Cockroaches are maybe the most amazing insects in the animal kingdom – they’re simply made to survive. These little buggers can survive in sub-zero temperatures, can withstand a lethal dose of radiation up to 15 times of that for humans, can live without food for a whole month and … they can live with a severed head for up to a week. The last instance is of particular relevance to the article at hand, since scientists at University of California, Berkeley have found that cockroaches balance themselves without using their brains. Practically, the insect’s legs have a mind of their own.
Shai Revzen, now an assistant professor of electrical engineering and computer science, and colleagues sought to find out just how cockroaches keep their balance and devised an experimental set-up comprised of a tray that wiggled in different directions as a result of an elastic that stretched and contracted. The cockroach that was placed on the tray would immediate re-balance itself as soon as the tray zoomed in one direction or another.
Using high speed cameras and a computer to trace where exactly the cockroach stepped, the scientists found that the insect made its adjustments at the end of a step, instead of in the middle. What this means is that the roach’s nervous system was relying on continuous feedback from the cockroach’s surroundings, and that it didn’t receive instructions from the brain. A separate experiment that used electrodes attached to a cockroach’s leg confirm these findings as well.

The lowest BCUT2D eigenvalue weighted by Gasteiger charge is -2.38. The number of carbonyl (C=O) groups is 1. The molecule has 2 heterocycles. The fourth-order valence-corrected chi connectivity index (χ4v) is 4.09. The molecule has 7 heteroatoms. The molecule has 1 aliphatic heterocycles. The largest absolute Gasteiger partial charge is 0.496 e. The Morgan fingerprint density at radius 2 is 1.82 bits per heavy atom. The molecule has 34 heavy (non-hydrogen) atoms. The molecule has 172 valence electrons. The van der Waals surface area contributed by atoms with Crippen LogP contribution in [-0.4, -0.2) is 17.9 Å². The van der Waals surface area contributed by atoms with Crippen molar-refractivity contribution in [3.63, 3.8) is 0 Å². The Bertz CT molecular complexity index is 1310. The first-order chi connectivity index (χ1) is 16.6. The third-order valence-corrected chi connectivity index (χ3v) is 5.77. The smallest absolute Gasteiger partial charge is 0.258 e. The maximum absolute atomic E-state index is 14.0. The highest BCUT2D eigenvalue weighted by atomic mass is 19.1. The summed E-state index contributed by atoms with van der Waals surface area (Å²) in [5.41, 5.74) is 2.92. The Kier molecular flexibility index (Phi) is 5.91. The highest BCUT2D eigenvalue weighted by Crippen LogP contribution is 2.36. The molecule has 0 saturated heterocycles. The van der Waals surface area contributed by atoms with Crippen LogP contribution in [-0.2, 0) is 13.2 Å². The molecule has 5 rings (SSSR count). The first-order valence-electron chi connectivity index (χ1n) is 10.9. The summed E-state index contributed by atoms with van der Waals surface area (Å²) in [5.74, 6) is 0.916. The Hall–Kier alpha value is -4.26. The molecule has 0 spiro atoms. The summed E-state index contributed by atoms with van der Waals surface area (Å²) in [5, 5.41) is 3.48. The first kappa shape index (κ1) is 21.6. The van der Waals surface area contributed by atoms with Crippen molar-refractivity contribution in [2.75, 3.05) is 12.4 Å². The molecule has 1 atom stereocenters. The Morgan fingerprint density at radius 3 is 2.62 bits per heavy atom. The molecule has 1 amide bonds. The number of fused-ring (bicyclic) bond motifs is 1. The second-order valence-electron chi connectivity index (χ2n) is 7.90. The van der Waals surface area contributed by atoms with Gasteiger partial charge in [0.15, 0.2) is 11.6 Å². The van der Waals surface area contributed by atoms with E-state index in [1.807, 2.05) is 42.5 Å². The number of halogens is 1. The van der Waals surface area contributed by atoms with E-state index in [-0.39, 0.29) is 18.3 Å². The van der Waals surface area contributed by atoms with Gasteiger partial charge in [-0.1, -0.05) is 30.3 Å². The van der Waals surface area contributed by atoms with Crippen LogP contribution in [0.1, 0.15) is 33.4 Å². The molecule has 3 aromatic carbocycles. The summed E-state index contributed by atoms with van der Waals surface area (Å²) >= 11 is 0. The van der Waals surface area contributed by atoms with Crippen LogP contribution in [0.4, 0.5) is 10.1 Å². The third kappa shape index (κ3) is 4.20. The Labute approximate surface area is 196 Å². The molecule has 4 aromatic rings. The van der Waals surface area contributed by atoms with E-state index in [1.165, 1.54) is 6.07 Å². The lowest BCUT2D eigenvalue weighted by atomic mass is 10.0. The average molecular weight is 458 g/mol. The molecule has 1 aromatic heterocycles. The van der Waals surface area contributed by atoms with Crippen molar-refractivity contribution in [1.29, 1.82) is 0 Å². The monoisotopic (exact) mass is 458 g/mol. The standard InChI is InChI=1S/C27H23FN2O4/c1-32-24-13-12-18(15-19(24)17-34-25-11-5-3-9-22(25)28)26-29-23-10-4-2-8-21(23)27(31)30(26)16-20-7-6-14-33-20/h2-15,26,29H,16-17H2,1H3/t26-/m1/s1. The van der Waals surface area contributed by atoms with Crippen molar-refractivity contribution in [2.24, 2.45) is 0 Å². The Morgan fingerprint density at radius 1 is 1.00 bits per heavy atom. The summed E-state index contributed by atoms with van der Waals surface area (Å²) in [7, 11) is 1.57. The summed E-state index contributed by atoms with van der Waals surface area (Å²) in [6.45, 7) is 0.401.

This behavior is truly remarkable, and scientists designing robots can learn a great deal from the mighty roach. If you’ve interacted with a robot or two before then you know how clumsy they can be and how truly difficult it is for them to simply stay on their “feet”. Adaptability is a great challenge for robot designers worldwide. All current motor designs are based on instructions sent and received by the “robot brain” via sensors in a robot’s legs for instance. The cockroach however keeps the brain out of the equation and does this one step at a time.
What about humans? Well, the curious thing is that scientists still aren’t sure how our legs control walking – a very complicated motor and nervous activity. After scientists learn how our legs respond to the outside environment and just how exactly the nervous system coordinates walking, expect a new era of extraordinary prosthetic limbs and therapies for people suffering from brain injuries to unfold.
Findings were published in the journal Biological Cybernetics.